Encyclopedia of Oklahoma History and Culture

Skip Navigation

Electronic Publishing Center
Oklahoma Historical Society
Encyclopedia Homepage
Search all Volumes
Disclaimer and Usage
© Copyright 2003

Table of Contents Search All Entries Home

VETERANS OF INDUSTRY OF AMERICA

Ira M. Finley established the Veterans of Industry of America (VIA), a Depression-era, radical labor group chartered on September 11, 1932, in Oklahoma City. By the opening years of the Great Depression Finley had secured three decades of experience with left-leaning Oklahoma radical groups. He believed the contemporary political and economic conditions necessitated a new, more aggressive organization to serve the needs of the poor and the unemployed. Although the organization's name indicated nationwide membership, it never expanded outside Oklahoma. The VIA organized along political lines with chapters on the local, county, and congressional district level and with each echelon under a seven-member directorate elected by the membership. The directors, in turn, selected the leaders for the local chapters. Between 1932 and 1939 the VIA became a power to be respected by aspiring political candidates. It channeled its principal energies into a series of seven initiative petition measures calling for generous old age pensions, a thirty-hour work week, gift and inheritance taxes, a limitation of land ownership not to exceed 640 acres, minimum family incomes, and a program of socialized medicine. Throughout the group's existence it published several newsletters: the V.I.A. Voice, the Labor's Voice, and the General Welfare Reporter.

Although actual VIA membership statistics cannot be substantiated, the group published claims of 160,000 members, with 100,000 of them being unemployed and dependent upon federal relief. While the active membership was probably only a fraction of that total, they played two significant roles. As a large percentage of the members were African Americans, the group provided perhaps the first example in Oklahoma history of a truly equal and widespread interracial cooperative effort. Second, the VIA provided at least a temporary political haven for many former radicals who had been left politically homeless by the Green Corn Rebellion almost two decades earlier. In July 1941, with the improving national economy, the VIA focused its efforts on advancing the program of the General Welfare Federation of America, which advocated old age pensions. As the economy improved, membership declined. The last VIA meeting was held in Oklahoma City in the spring 1947, and in the March 1947 issue of the General Welfare Reporter, Finley announced his resignation as editor and as president.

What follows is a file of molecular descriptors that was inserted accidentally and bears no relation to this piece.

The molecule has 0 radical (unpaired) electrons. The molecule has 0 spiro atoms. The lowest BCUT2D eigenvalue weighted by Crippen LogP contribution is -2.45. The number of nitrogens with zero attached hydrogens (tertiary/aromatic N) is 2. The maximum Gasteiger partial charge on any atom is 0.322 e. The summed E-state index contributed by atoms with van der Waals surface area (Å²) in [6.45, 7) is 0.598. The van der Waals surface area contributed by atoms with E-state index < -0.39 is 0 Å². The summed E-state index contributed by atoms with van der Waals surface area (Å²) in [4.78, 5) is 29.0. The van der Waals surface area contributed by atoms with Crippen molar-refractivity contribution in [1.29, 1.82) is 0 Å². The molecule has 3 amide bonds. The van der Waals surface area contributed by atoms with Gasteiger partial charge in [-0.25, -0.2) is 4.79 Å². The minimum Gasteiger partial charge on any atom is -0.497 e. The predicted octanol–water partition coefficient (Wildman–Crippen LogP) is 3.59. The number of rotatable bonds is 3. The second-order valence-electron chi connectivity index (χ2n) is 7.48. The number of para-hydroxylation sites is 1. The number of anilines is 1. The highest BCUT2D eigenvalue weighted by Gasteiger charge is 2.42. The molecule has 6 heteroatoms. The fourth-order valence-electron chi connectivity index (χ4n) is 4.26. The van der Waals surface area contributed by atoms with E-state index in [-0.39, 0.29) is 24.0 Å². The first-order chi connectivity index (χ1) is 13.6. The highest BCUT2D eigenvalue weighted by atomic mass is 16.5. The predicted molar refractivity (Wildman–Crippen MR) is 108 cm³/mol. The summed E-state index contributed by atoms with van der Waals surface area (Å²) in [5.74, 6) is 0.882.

SEE ALSO: GREAT DEPRESSION, NEW DEAL, TWENTIETH CENTURY.

BIBLIOGRAPHY: Labor's Voice (Oklahoma City, Oklahoma), 1934 1942. Patrick McGinnis, "'Share the Work': Ira M. Finley and the Veterans of Industry of America," in Hard Times in Oklahoma: The Depression Years, ed. Kenneth E. Hendrickson, Jr. (Oklahoma City: Oklahoma Historical Society, 1983). Patrick E. McGinnis, Oklahoma's Depression Radicals: Ira M. Finley and the Veterans of Industry of America (New York: Peter Lang Publishing, 1991).

R. O. Joe Cassity, Jr.

© Oklahoma Historical Society

Return to top


Electronic Publishing Center | OSU Home | Search this Site